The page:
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Sunday, October 23, 2016

Matzen's "Mission" Takes Flight


James Stewart's War Story Told From Pilot's Seat

I didn't know a lot about James Stewart's World War Two service. That's been fixed now with Mission, a newest from Robert D. Matzen, who before gave us Fireball (the Carole Lombard crash), Errol Flynn Slept Here (his fabled Mulholland manse), and Errol and Olivia (their film partnership and offscreen drama). Background is by way of saying that Matzen has delivered another sock volume, as in give-up-sleep-to-read account of Stewart's hurtle through air combat that odds should dictate he'd not survive. Again, the real life stuff tops whatever Hollywood might confect later. This may be reason Jim ducked war topics after mustering out with ribbons and officer status. Turns out he was at bulls-eye of rawest fighting our side engaged, Matzen recounting horrors to make complete sense of Stewart's darkened postwar persona. Safe to say there would have been no Vertigo or The Naked Spur, at least with JS, had not war forged a way more complex player than what aw-shucked earlier in boyish work.


Stewart family and background are deftly drawn. He'd come close as reality would permit to Norman Rockwell upbringing, stable family, religious observance, ancestry given to military service. Jim must have seemed an oasis of normalcy amongst Hollywood folk borne of harder scrabble. Is that what drew women so fiercely to him? Matzen explores that part, and let's cede right off that no one's dug so deep as here. I knew gals flipped for JS early on, but not to such astonishing degree as Matzen reveals, Stewart's a daily prewar struggle to stay single in face of femme aggression to make Axis effort look like lawn croquet (among names in pursuit: Ginger Rogers, Norma Shearer, Loretta Young, Olivia DeHavilland, --- all in earnest). Through the duck and (between) covers, Jim learned flying, inspired via Lindy hero-worship, and was in position, so he thought, to engage the fight skyward. Trouble was, he was underweight, Matzen capturing well the intensity Stewart lent his struggle to qualify. This war occupied him more than movies before or after would. As limned so vividly by the author, Jim would stand for a generation of men forever changed by years they served and fight they made to survive.


Stewart flew frightful bombing missions, over and over into jaws of death. Read all this and you'll know the miracle that he came home sane (I'd have been a Section Eight after mere training in these crates). Matzen himself flew across and saw sites from which Stewart's group took off. He traced survivors who knew and served with the actor. Mission is full of data never unearthed before. I hadn't thought it possible to so feel the danger of air battling from mere recite in words, but Matzen captures it here. You'll want to stay off too high a chair for this one. Parts of Mission shook me up pretty bad. Guess I never appreciated just what hell these pilots went through. Matzen makes all that clear as blue sky. If you've watched and enjoyed James Stewart in films (haven't we all?), then Mission will be a must. The book will enrich everything you see of him --- certainly did for me. It even added layers to recent HD-on-TCM screening of Dear Brigitte, let alone the many good ones Stewart graced. I'd not recommend any star bio higher. To learn more about Mission and to order the book, visit www.goodknightbooks.com.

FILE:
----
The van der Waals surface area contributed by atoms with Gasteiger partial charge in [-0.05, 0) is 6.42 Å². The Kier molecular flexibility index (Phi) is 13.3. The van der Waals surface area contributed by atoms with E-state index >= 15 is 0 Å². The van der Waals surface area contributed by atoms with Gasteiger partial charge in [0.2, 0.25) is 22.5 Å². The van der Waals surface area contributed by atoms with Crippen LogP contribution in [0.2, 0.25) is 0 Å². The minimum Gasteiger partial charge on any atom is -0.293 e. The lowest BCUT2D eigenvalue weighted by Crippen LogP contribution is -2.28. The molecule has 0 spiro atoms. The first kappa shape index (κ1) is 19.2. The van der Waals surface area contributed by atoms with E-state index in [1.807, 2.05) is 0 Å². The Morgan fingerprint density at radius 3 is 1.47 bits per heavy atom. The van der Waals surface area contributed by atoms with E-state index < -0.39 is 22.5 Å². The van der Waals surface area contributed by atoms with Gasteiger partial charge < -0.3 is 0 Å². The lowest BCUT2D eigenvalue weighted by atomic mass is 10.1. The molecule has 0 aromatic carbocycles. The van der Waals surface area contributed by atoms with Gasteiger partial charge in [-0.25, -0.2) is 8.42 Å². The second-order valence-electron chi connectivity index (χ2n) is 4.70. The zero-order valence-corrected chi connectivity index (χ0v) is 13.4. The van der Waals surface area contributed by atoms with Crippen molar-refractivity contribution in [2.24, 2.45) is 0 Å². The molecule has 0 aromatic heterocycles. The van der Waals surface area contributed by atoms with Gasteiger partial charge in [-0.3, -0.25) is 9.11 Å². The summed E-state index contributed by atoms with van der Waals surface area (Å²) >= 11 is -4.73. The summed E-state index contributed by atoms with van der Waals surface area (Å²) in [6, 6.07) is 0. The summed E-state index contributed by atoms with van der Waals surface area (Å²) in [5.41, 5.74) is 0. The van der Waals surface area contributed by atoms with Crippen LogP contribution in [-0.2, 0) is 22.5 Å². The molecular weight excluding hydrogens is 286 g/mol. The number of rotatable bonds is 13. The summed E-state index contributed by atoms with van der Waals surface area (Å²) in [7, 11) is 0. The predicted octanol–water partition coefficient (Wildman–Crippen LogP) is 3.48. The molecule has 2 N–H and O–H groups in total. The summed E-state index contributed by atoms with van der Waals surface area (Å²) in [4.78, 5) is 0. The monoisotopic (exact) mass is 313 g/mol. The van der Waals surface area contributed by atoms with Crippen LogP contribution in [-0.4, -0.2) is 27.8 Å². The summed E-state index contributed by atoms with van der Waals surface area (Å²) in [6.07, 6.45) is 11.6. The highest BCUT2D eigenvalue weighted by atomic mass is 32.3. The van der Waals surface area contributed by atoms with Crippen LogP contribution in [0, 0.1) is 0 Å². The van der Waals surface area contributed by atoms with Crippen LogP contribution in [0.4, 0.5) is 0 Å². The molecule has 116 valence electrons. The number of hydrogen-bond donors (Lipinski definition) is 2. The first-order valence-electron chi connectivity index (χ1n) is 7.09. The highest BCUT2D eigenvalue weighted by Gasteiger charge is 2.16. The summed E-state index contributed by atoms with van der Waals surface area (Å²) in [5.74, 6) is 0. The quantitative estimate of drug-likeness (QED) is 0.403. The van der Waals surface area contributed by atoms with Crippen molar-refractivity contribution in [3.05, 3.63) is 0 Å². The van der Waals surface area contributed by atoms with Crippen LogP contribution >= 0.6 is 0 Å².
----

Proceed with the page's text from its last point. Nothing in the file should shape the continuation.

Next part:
2 Comments:

Blogger rnigma said...

Small wonder Jimmy would play Lindbergh in the "Spirit of St. Louis" movie, if the real Lindy inspired him.

When visiting my brother in New Mexico in 1976 I met a man named Sidney Cary who was a bomber pilot in WW2. He told me that he served with Jimmy Stewart and taught him to fly a bomber. Mr. Cary said that Stewart was just one of the guys, asking for no special treatment.

8:18 PM  
Blogger Donald Benson said...

Recalling a Playboy interview with Henry Fonda. James Stewart apparently dropped in briefly and socially; when the interviewer asked about the liberal Fonda's close friendship with the conservative Stewart, Fonda said they realized they didn't agree about politics in the '30s and simply stopped talking about it.

4:03 AM  

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